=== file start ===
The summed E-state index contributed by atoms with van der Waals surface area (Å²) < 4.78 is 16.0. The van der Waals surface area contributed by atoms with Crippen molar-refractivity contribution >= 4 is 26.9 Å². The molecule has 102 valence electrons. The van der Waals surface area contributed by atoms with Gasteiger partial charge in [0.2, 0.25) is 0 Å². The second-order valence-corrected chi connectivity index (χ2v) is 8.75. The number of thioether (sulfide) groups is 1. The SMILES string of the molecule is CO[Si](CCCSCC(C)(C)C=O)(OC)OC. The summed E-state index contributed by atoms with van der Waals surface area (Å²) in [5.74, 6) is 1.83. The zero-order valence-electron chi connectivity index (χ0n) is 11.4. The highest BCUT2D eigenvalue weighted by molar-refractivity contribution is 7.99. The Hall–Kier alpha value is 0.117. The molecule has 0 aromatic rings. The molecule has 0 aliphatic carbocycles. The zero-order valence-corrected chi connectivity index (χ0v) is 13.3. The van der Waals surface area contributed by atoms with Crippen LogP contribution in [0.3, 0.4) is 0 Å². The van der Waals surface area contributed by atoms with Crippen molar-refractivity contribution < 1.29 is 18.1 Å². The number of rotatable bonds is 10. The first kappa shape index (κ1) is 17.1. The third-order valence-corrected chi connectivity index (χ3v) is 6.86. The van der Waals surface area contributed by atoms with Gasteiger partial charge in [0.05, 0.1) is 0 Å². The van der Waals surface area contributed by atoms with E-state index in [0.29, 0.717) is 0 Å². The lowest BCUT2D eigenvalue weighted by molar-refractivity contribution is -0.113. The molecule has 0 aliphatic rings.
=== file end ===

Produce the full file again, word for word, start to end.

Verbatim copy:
The summed E-state index contributed by atoms with van der Waals surface area (Å²) < 4.78 is 16.0. The van der Waals surface area contributed by atoms with Crippen molar-refractivity contribution >= 4 is 26.9 Å². The molecule has 102 valence electrons. The van der Waals surface area contributed by atoms with Gasteiger partial charge in [0.2, 0.25) is 0 Å². The second-order valence-corrected chi connectivity index (χ2v) is 8.75. The number of thioether (sulfide) groups is 1. The SMILES string of the molecule is CO[Si](CCCSCC(C)(C)C=O)(OC)OC. The summed E-state index contributed by atoms with van der Waals surface area (Å²) in [5.74, 6) is 1.83. The zero-order valence-electron chi connectivity index (χ0n) is 11.4. The highest BCUT2D eigenvalue weighted by molar-refractivity contribution is 7.99. The Hall–Kier alpha value is 0.117. The molecule has 0 aromatic rings. The molecule has 0 aliphatic carbocycles. The zero-order valence-corrected chi connectivity index (χ0v) is 13.3. The van der Waals surface area contributed by atoms with Crippen LogP contribution in [0.3, 0.4) is 0 Å². The van der Waals surface area contributed by atoms with Crippen molar-refractivity contribution < 1.29 is 18.1 Å². The number of rotatable bonds is 10. The first kappa shape index (κ1) is 17.1. The third-order valence-corrected chi connectivity index (χ3v) is 6.86. The van der Waals surface area contributed by atoms with Gasteiger partial charge in [0.05, 0.1) is 0 Å². The van der Waals surface area contributed by atoms with E-state index in [0.29, 0.717) is 0 Å². The lowest BCUT2D eigenvalue weighted by molar-refractivity contribution is -0.113. The molecule has 0 aliphatic rings.